January 26, 2009
'Tis the season when the cold morning air carries the roar of traffic to Rittenhouse Estates from the Interstate, two miles distant.
Texans know summer will resurface several times before winter finally lays its miserable wet self upon us for good. Even the individual days arc unpredictably: We'll don jackets for the morning commute, then forget them at the office because by lunchtime it feels like May again.
Then, two days later, a blue norther will sweep through mid-day, and we'll be grateful we didn't take that jacket home earlier.
'Tis also the season for a new phone. Enough has been written about "unboxing porn," so a video will have to convey 1,000 words for me.
Perhaps my excitement is rooted in those times when kids goaded their parents to order junk out of magazines, which always required something called a "money order" and six to eight weeks for delivery. A boy could pass puberty before that package arrived, but the anticipation built each day.
And even though I order stuff all the time now, the thrill remains. As you can see.
Just lately, though, I reverse-engineered the same thrill for somebody else.
squeeky bought a cradle back in 2001, before I was ready to acknowledge we were due to start making children. Its arrival at our house made for a story in itself—the way her girlfriends, who had accompanied her on the antiquing trip, grinned at me like cannibals as I stood behind their open van, contemplating my fate.
But soon after Squinx's arrival a year or so later, we found the cradle worthless: Daughter would not rest in it for one minute without shrieking.
We didn't bother trying with Little Roo, figuring these to be the sort of children who prefer to sleep atop a human. So the cradle sat in our bedroom collecting dust and barking shins for seven years.
Finally, we decided to let it go. As it appeared too big to ship, we posted pictures on Craigslist and waited for the next romantic to come along.
Of course, the only soul who took interest sent an e-mail … from Alabama
at first, i figured the inquirer had just a passing interest. Once I got her a packing-and-shipping estimate, she'd forget it. But a funny thing happened at the UPS Store, and at FedEx, and at the Post Office: Nobody wanted to ship this thing because it went off the scale, dimensionally.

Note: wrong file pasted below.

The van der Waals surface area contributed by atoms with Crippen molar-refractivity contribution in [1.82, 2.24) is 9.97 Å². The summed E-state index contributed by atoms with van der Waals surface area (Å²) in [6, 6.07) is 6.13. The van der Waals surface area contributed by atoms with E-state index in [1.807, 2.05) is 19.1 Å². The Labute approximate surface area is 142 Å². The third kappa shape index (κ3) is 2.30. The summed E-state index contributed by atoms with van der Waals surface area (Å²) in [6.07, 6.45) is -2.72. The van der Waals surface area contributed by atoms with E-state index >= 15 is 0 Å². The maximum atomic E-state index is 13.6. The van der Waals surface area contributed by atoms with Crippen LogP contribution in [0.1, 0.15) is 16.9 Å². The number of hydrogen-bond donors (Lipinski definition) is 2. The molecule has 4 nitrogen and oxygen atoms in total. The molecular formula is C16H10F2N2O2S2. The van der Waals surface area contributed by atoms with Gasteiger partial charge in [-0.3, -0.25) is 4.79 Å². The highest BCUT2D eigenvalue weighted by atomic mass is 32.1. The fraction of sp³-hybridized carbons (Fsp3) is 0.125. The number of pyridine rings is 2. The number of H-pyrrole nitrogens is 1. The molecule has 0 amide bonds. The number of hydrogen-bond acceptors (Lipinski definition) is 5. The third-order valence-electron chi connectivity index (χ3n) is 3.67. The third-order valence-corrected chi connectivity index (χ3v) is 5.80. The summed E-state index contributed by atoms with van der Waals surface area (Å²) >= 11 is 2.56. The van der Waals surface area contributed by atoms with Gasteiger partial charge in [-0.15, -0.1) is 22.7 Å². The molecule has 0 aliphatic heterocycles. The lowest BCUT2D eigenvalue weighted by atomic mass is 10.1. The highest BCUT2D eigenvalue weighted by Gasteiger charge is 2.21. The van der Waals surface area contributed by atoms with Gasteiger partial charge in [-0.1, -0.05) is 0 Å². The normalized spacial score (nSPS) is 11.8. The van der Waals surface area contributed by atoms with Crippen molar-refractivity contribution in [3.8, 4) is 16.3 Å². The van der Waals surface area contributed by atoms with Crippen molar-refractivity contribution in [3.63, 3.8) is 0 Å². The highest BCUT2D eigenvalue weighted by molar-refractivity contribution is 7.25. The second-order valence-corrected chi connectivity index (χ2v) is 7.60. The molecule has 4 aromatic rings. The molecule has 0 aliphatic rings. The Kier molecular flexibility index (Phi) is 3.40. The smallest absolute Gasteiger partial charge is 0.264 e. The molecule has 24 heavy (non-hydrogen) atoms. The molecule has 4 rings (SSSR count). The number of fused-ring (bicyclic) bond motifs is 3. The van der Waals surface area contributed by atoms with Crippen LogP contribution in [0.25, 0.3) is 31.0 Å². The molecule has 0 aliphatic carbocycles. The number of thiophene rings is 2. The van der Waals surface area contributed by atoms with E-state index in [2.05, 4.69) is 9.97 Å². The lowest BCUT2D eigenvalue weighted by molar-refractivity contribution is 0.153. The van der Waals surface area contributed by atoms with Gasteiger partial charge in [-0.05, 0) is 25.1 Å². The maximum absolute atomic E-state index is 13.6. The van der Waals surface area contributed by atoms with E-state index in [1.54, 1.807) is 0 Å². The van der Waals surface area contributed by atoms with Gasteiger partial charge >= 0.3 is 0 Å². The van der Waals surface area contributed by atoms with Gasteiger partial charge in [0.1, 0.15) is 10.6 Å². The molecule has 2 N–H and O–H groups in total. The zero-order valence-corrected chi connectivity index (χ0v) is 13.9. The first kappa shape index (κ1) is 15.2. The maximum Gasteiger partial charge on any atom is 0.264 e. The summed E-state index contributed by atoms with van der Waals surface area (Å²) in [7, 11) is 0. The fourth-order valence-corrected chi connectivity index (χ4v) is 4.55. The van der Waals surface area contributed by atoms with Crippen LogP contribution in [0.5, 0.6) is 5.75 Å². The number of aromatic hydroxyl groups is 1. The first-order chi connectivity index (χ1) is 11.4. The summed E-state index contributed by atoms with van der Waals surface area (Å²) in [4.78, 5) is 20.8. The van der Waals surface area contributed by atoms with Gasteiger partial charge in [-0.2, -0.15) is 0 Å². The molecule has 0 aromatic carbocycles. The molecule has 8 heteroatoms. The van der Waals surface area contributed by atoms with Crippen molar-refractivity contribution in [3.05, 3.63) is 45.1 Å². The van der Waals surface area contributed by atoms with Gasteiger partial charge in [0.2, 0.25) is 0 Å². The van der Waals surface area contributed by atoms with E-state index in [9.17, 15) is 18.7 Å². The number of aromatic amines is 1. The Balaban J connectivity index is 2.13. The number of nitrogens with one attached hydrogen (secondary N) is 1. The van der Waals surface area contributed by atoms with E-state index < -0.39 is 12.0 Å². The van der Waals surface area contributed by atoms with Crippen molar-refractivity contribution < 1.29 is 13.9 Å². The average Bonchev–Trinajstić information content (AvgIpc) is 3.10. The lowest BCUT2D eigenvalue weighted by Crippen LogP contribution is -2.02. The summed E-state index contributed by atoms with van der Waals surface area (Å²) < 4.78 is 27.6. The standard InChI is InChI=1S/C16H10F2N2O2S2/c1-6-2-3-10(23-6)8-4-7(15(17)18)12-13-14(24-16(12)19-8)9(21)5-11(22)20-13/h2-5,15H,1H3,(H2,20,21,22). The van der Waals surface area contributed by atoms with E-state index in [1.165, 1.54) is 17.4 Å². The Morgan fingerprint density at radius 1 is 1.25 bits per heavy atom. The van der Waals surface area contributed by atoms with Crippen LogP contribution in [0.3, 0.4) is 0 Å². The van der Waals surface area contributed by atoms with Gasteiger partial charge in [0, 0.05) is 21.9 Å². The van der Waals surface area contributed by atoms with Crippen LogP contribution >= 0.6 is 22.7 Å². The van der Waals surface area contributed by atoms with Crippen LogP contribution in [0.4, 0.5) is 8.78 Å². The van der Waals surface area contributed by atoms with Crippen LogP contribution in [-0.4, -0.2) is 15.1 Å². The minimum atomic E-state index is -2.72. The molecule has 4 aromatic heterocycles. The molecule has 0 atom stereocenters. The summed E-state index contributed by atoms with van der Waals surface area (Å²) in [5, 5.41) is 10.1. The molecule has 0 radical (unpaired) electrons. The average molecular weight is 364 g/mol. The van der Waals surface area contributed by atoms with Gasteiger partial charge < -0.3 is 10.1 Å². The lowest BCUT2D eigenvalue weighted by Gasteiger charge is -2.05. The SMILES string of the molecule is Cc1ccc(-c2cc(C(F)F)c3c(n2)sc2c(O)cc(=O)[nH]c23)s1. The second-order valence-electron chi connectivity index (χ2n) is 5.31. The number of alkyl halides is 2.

I finally called a freight company and threw them the numbers. Of course, we'll ship it, they said. For an ungodly sum, and we won't pack or insure it, either. I shrugged and relayed their quote to Alabama, tacking on $40 for my trouble.
She bought it.
Ever feel like a dog that's finally caught a squirrel, then doesn't know what to do with it? That's about how I felt. I hadn't really expected anyone to want this thing, nor to pay what we'd paid for it, plus what it would cost to transport across three states, but here I was. How on earth would I actually get it there?.
I found a big-enough cardboard box at—where else?—a cardboard-box store. Sizing the two up in my garage, I briefly considered wrapping the cradle in plastic then filling the box in with expanding foam, but wondered if the box wouldn't explode several hours later. Instead, I raided my office trash for excelsior and styrofoam, then dedicated several hours to spatial thinking and experimentation. I would have to cushion the edges so that the inevitable jostling wouldn't pit cardboard against wood—a fine finish always loses that battle.
Yet, to pack the cradle in there tightly would risk breakage if some monkey decided that two feet was a reasonable distance to drop it. A loose pack would have to do.
Here's the cargo, standing on end. The mattress would prove useful padding inside the top.
And the final form of things, with bubble wrap around the legs.
The shipper would only pick up at a business address, so here's how I got it to the office.
Power lines made me a bit nervous, as did traffic lights. I drove at school-zone speeds to avoid rollover.
Within a few hours a guy showed up at our loading dock and took possession. I said a prayer and went back to work. I'd already cashed the woman's check, and with no insurance on the package, I was at the mercy of maybe a dozen unknown handlers between Dallas and Birmingham.
She e-mailed me two days later, thrilled with her new piece of furniture.
So, a happy ending ... and happy beginning for her grandson.
I hope he likes getting stuff in the mail, too.
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